The astounding number of electronic gadgets available worldwide is growing faster than ever before. While recycling is available, most electronics end up in landfills causing damage not yet totally realized. It’s been reported that 5 percent of total waste is from electronics, but 70 percent of all toxic waste comes from e-waste. A major contributor to this crisis is printer cartridges.
What makes up a printer cartridge?
Printer cartridges contain toner consisting of very tiny particles of plastic mixed with carbon and other toxic ingredients such as coloring agents. Crude oil, one of the disappearing fossil fuels, is used to make the plastic. Then there is the packaging it comes in made from wood pulp, another depleting natural resource. If the cartridge is not recycled, it goes into the landfill. Several hundreds of years later it’s still there, slowly contaminating everything around it. And when cartridges are thrown away, a replacement has to be purchased meaning more natural resources are being used, or rather wasted. Meanwhile, back at the landfill, the toner leaks into the soil and water around it and this poison lasts for centuries. Not a pretty picture for our future generations to deal with.
Problems bigger than imagined
There is evidence that individuals and big companies are doing their best to recycle and reuse cartridges. Over 2.5 million are sent to recycling locations and then reused. But the frightening fact is that 10 million are disposed of and end up in landfills. Then there is the problem of wildlife eating the bits of plastic, thinking it’s food. If it gets into the oceans, the fish and waterfowl are also affected and then we, buying fish and fowl for food, become victims of our own foolishness. Something is wrong with this scenario.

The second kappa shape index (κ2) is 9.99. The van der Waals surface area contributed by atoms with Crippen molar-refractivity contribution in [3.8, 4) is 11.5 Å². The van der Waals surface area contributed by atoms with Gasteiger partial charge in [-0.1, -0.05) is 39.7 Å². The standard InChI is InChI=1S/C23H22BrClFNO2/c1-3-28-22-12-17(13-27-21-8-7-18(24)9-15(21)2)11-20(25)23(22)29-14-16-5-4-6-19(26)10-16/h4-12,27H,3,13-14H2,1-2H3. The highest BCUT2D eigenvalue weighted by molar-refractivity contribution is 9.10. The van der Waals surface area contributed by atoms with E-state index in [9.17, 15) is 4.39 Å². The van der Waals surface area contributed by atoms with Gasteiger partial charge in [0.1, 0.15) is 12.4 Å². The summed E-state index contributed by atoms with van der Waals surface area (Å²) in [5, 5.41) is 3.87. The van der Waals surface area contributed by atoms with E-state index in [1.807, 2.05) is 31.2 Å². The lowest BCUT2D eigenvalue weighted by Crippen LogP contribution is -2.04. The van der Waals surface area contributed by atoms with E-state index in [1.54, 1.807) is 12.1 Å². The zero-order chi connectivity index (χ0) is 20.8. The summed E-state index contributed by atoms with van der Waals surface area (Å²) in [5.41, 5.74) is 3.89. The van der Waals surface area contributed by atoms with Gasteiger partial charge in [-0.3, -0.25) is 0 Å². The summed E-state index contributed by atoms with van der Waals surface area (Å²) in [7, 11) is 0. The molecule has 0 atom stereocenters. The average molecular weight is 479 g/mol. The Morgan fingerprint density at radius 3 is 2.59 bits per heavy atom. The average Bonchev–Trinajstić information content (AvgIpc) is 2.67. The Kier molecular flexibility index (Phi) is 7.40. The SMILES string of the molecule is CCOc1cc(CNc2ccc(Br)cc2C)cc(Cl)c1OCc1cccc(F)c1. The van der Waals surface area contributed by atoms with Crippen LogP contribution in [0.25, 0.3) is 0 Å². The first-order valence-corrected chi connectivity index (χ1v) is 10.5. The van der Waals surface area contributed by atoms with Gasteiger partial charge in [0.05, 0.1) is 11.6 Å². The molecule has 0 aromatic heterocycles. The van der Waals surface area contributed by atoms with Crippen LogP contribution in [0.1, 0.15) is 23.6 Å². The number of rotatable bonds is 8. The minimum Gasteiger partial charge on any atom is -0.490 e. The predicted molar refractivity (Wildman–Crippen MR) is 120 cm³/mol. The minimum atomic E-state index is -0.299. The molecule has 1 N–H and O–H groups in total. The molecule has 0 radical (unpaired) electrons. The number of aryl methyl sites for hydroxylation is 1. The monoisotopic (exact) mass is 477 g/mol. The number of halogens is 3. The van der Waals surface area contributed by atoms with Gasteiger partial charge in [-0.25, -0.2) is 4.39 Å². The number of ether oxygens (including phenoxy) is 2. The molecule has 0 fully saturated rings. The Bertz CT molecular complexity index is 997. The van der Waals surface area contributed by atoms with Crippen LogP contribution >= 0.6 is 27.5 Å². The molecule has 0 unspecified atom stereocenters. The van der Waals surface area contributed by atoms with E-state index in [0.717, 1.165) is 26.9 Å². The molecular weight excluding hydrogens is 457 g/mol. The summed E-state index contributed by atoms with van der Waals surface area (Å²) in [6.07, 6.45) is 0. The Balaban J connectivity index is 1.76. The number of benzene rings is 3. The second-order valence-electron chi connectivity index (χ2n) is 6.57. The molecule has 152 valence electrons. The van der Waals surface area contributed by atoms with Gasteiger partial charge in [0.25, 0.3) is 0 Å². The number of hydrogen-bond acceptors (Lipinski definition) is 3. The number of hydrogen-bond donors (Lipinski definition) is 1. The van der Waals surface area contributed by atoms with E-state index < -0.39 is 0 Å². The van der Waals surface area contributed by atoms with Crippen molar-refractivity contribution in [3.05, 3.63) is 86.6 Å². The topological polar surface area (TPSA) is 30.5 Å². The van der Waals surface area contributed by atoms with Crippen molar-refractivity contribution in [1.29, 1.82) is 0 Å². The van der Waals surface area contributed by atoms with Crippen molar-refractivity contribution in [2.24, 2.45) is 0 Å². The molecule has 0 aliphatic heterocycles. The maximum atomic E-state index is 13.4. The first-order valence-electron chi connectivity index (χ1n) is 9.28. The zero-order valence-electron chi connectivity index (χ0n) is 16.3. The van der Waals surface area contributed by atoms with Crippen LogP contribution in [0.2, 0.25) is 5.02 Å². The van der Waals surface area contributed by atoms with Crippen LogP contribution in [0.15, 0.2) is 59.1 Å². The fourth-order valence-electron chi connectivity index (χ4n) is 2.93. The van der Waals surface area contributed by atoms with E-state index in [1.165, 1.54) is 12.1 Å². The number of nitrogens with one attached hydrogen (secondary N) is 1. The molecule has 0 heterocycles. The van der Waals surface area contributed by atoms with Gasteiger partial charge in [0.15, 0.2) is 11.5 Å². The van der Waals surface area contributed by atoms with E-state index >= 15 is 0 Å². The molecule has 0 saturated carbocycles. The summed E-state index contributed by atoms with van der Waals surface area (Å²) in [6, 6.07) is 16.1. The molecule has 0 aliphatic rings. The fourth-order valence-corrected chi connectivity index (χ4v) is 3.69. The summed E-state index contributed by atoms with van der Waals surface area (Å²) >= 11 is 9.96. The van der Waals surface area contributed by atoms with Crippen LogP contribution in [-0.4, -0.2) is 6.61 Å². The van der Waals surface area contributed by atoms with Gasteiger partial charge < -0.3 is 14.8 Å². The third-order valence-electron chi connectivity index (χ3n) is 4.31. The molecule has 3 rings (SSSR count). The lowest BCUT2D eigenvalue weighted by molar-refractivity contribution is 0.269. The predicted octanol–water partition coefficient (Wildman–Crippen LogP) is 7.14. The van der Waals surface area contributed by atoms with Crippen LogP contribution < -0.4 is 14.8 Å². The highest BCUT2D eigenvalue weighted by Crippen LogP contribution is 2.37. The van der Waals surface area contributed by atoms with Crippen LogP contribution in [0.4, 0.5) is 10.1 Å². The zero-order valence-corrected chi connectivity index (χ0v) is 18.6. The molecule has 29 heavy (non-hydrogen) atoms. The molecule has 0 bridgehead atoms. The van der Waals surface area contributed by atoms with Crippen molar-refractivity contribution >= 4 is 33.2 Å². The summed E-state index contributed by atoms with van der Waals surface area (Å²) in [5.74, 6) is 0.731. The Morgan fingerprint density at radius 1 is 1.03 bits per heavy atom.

What is being done and what CAN be done?
It’s becoming increasingly important to tackle this problem now. New technologies need to be discovered, maybe changing some patterns of usage, or exploring new possibilities for recycling – just a few of the solutions being looked at today. By sending used cartridges back to the manufacturer, it is possible to lower the impact on the environment. Using less energy and saving resources and money are incentives to think about. An industry standard is being used to make sure all products are treated equally and that performance of the recycled ones matches that of new cartridges. According to this survey done by Ink Station, the surprising fact that about 97 percent of the original parts of printer cartridges can be reused for other products makes it even more necessary to get that information out there. When you can save the raw materials for other uses and use only 1/9th of the materials for a new cartridge, what could be better for our future?
Paper recycling is understood to be important but recycling of printer cartridges is more and more urgent. With e-readers and cell phones keeping us from printing as much as before, there is still the need to raise awareness of the urgency required to keep these cartridges out of landfills and, hopefully, keep the damage to the environment down to a minimum. The help is there. The next step is ours. And so is the future.
This is a guest post written by Bob Gorman.
Bob Gorman is a freelance writer and a passionate blogger. He likes writing articles that cover home, family and nature related topics. He has written numerous articles and contributed to several other blogs. When he is not writing, he enjoys having a cold one with his wife Lana.